Michael Eavis's ancestors had been at Worthy Farm since the 1860s but 15-year-old Michael Eavis did not plan to join them. Not until he was 40, at any rate. He saw himself as taking over behind the wheel of the family tractor only when his father reached pensionable age. Before that, the wheel he saw himself behind was the one on the bridge of an ocean-going liner.
"My mother and father sent us off to public school and then were surprised when we didn't want to be untidy and simple-looking farmers." Visiting his son at Wells Cathedral School, Mr Eavis had to park the car, its doors tied on with twine, round the corner. Young Michael was more inspired by the photograph of a cousin of his mother's: "He was a commander in the Australian navy. I never met him but he seemed a tidy and smart-looking bloke."
Michael applied to naval college. HMS Worcester was not in Worcester at all but in the Thames estuary, near Gravesend: "It was in fact a very posh public school. We had the Cutty Sark next to us, so we learned the ropes; it was a romantic vision of the China tea trade." After two years he was hired as a midshipman or officer cadet by the Union-Castle Shipping Company - "lovely lavender hulls and red-and-white funnels" - taking cargo and passengers down the coast of Africa and up through the Suez Canal.
It was a culture shock for the teenage son of a Methodist preacher. Once, when about to leave Mombasa, the officers found themselves rattling about in an empty ship. "Eavis, find the crew," the 17-year-old was ordered. "Where, sir?" "Try the brothels and the jail." Which is indeed where he located the naughty sailors.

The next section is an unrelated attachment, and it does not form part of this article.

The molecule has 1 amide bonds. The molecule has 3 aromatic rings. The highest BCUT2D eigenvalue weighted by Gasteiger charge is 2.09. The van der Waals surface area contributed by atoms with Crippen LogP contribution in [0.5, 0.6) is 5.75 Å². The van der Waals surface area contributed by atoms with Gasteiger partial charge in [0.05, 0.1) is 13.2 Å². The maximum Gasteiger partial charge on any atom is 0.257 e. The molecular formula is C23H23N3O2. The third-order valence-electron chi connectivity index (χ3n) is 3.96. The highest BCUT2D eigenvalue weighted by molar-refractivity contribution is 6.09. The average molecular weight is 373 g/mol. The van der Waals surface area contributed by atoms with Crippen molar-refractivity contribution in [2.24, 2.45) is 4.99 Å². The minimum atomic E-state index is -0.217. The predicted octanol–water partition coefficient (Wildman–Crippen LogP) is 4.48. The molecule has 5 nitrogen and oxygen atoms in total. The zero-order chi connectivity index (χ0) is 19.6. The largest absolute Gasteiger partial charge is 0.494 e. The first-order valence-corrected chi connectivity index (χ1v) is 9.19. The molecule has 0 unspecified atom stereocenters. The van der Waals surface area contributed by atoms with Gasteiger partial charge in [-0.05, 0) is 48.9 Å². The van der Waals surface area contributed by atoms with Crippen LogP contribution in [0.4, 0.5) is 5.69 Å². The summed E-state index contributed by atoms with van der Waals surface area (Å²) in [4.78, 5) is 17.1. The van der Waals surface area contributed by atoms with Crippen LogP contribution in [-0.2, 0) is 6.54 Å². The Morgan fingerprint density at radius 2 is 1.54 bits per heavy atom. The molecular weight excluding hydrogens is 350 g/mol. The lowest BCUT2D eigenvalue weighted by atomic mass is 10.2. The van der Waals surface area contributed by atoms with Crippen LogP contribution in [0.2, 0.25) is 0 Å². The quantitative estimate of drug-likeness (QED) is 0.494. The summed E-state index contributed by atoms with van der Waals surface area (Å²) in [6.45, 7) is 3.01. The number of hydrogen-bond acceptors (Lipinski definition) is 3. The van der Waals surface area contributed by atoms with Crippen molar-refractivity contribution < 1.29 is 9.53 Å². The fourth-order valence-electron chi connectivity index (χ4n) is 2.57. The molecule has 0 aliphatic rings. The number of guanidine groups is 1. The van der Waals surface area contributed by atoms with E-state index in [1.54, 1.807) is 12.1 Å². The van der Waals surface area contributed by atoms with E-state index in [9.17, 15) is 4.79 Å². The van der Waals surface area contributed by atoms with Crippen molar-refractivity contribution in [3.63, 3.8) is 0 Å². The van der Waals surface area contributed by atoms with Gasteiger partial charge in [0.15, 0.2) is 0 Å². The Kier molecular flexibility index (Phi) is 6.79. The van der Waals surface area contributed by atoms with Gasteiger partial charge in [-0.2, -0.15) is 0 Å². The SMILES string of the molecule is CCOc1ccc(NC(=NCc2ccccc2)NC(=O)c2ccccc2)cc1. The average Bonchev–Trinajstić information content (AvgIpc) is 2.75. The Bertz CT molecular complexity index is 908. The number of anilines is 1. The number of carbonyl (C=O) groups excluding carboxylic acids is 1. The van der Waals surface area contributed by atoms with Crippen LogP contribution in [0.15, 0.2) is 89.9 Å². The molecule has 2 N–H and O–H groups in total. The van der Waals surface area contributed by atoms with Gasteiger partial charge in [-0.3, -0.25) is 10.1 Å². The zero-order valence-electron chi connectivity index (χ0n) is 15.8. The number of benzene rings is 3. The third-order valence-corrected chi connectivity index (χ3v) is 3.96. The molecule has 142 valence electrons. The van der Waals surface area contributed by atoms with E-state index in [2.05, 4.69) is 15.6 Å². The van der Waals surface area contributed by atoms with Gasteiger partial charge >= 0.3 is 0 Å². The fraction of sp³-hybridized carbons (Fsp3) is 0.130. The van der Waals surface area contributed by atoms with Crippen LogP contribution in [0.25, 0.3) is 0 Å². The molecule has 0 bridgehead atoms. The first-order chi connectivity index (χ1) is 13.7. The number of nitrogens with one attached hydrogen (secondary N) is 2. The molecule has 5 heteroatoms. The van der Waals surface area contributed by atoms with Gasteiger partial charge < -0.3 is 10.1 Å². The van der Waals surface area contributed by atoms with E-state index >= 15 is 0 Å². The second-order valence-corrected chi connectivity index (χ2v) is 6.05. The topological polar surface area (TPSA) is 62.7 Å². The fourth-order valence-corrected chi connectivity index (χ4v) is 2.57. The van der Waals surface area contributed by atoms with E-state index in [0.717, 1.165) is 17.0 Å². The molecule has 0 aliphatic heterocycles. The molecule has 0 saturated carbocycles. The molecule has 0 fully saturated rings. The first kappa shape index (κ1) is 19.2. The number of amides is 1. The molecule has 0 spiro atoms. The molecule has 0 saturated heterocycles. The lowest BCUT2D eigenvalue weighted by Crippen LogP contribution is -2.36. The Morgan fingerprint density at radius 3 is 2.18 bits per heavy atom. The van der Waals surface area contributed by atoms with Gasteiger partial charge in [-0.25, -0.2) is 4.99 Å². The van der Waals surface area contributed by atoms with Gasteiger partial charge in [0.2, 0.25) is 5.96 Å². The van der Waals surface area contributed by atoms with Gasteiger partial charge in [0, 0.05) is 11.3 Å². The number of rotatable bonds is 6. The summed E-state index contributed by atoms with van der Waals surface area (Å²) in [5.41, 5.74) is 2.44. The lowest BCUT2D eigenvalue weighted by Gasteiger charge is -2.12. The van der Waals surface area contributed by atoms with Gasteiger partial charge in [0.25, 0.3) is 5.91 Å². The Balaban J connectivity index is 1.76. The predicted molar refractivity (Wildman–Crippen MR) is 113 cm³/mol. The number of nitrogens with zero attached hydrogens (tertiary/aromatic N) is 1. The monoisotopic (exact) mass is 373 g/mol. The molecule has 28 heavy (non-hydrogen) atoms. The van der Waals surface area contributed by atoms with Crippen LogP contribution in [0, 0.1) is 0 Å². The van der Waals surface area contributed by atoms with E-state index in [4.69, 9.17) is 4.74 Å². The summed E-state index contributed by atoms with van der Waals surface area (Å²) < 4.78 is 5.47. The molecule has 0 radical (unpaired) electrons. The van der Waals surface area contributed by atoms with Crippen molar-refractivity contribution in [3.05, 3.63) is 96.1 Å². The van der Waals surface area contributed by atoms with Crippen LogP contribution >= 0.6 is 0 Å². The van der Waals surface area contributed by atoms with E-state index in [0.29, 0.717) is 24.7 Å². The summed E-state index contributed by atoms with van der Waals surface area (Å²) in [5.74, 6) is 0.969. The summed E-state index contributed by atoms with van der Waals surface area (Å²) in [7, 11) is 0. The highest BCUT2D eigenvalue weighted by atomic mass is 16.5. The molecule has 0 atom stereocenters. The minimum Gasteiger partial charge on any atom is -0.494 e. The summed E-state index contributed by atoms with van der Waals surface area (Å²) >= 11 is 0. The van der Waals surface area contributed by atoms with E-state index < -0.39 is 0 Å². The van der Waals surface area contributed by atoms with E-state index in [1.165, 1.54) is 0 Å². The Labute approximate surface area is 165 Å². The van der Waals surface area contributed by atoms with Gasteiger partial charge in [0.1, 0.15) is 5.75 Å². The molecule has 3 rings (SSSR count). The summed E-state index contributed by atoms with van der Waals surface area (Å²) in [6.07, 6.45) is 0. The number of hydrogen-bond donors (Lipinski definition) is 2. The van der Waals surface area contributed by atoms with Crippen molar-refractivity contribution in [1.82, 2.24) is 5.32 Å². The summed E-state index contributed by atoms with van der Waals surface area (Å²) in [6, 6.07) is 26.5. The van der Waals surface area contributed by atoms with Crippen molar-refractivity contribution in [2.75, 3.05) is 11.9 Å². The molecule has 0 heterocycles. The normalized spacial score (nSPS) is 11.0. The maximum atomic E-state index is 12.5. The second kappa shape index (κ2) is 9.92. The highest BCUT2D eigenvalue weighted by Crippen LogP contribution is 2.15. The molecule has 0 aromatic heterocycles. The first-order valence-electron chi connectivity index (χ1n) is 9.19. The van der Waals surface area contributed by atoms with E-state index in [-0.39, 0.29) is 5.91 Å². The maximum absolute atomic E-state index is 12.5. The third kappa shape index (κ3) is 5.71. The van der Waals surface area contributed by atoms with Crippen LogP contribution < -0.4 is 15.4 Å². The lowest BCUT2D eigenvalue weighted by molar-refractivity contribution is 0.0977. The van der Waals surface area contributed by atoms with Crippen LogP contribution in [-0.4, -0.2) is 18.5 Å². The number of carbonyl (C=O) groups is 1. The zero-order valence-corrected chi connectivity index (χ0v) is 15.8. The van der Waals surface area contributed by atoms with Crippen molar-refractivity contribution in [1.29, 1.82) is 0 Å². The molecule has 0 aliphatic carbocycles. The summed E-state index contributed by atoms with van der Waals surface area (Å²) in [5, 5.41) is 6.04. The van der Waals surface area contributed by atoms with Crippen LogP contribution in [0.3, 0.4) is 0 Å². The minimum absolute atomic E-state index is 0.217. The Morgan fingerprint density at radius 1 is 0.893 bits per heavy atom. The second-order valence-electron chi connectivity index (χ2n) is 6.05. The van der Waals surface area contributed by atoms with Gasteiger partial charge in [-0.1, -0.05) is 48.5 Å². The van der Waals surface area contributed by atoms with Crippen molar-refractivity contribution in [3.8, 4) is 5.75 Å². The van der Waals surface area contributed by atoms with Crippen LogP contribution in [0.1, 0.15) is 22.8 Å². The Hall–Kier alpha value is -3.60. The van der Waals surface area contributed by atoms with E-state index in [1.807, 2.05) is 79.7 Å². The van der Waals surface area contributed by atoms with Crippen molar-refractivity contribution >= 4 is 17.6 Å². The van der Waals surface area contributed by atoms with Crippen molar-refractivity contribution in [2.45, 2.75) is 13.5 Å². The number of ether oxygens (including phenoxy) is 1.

Sadly, he was called home by his father's fatal stomach cancer: "I didn't complete the two years after which you take your Second Mate's certificate." Instead, at nineteen he found himself in a grim meeting with the bank manager and realised that either he took the helm back at the farm - or the family farm went bankrupt. Yet although he waved goodbye to the ocean waves, the time afloat had not been wasted.
"Without that, I wouldn't have had the guts to do the festival. Those four years away from home had given me the confidence to take on the council and the police. And the hippy convoys on the roads in the eighties, like medieval brigands. Thanks to my naval experience, I'd seen it all, living for six month trips with the lowest echelons of society."
And without the festival, the farm might have gone bankrupt anyway: many have. As it is, he has become Britain's favourite, festive farmer. Steady as she goes!
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